31 May 2007

It's a Mario Party!

Of the 8 variety.

Laser tag!

We just played 3 games here. I am tired.

21 May 2007

The future is now-ish.

Air travel is about to become ridiculously practical thanks to Skybus, a new airline that's running on a self-serve model. You book your flight online, check in at the automated Skybus kiosk at the airport, and go. Not only does this cut out the hassle of flying, but it significantly lowers the cost as well. Flights start from just $10 one way. Ten freaking dollars. They also help keep costs down by only flying into smaller, less busy airports. After a few minutes of playing on their website, it looks like the further in advance you book your flight, the closer you get to that $10 mark. If you want anything extra (checking your bags, getting a meal on the plane, etc.), you can add it, but you don't pay for anything you don't need. Spiffy, yeah?

It's not perfect yet. The company is based out of Columbus, OH, so the only flights available go to Columbus, so if you want to go to any of their other destination cities, you have to go through Columbus. And right now, there are only 9 other cities, but that list is expanding, and once they get bigger, they should start offering non-Columbus flights (word from the Colorado rumor mill is that a Denver-area Skybus system is in the works). Also, you usually don't get a choice of what time of day your flights leaves, which might be a problem if you're on a business trip, or somesuch, where you're on a tight schedule. For the casual traveler like me, though, this could easily become the best way to avoid ungodly gas prices. If they just added Denver and Fort Worth, I'd be set.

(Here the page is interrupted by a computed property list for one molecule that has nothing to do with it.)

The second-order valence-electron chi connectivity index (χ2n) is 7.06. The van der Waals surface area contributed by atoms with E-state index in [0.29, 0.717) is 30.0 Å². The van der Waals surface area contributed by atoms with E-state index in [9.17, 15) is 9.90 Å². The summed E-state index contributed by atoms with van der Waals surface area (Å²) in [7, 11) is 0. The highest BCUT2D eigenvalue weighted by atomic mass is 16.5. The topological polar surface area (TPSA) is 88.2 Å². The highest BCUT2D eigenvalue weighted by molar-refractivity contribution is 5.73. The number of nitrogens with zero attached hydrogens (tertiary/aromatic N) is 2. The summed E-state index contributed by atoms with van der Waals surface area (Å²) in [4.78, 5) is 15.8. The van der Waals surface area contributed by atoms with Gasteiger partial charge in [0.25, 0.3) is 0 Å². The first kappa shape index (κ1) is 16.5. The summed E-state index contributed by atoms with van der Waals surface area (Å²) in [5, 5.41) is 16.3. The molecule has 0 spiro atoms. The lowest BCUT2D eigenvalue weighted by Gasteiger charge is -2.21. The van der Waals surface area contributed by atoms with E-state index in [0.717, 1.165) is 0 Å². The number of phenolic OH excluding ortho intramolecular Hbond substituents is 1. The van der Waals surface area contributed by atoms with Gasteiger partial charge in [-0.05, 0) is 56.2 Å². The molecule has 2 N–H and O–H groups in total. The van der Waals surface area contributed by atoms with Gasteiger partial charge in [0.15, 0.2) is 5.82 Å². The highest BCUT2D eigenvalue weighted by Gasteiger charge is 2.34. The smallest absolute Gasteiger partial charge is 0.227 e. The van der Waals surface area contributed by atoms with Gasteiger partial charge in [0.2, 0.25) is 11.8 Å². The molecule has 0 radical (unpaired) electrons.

Just for fun, we checked on a flight from K.C. to (you guessed it) Columbus. For two people to fly out on August 21st and come back a week later would cost a grand total of...(drum roll, please)...$81.60! Heck, that's cheap enough to fly to Columbus just to see what it's like there.

13 May 2007

A few sequel tips

Based on my viewing of 28 Weeks Later this past weekend, here's my list of what not to do when creating a sequel to a good movie:
1. DO NOT give the camera to a seizure-prone elderly woman whenever you want a handheld shot. Despite what many directors seem to think, "nauseatingly shaky" doesn't equal "gritty."
2. DO NOT dumb down the sequel. If the first film was fairly believable (which, despite the whole zombie thing, 28 Days Later was), don't ruin it by making a sequel in which ridiculous and unbelievable things happen all the time. ("Oh crap! We never suspected the zombies would find the back door!", etc.) Also, DO NOT break the rules of your world. In the first film, the Infected came to have certain predictable behavior. We expect to see that in the sequel, and in at least one incredibly distracting instance (I won't spoil it for you, in case you still want to see the movie), the established rules are completely broken. Don't get me wrong--a sequel should do something new, but this isn't it.
3. DO NOT write a story that isn't anchored to any of your characters. We didn't really know whose story this was until the story was over. The whole experience felt like the first 30 minutes of a movie, stretched out to fill 90 minutes.
4. DO NOT waver between "decent movie" and "complete crap movie." Be bad enough that I can laugh out loud at you, or good enough that I don't feel like I wasted my money. This in-between business doesn't work for me.

I gave this a 6/10 (IMDb average: 7.9/10).

01 May 2007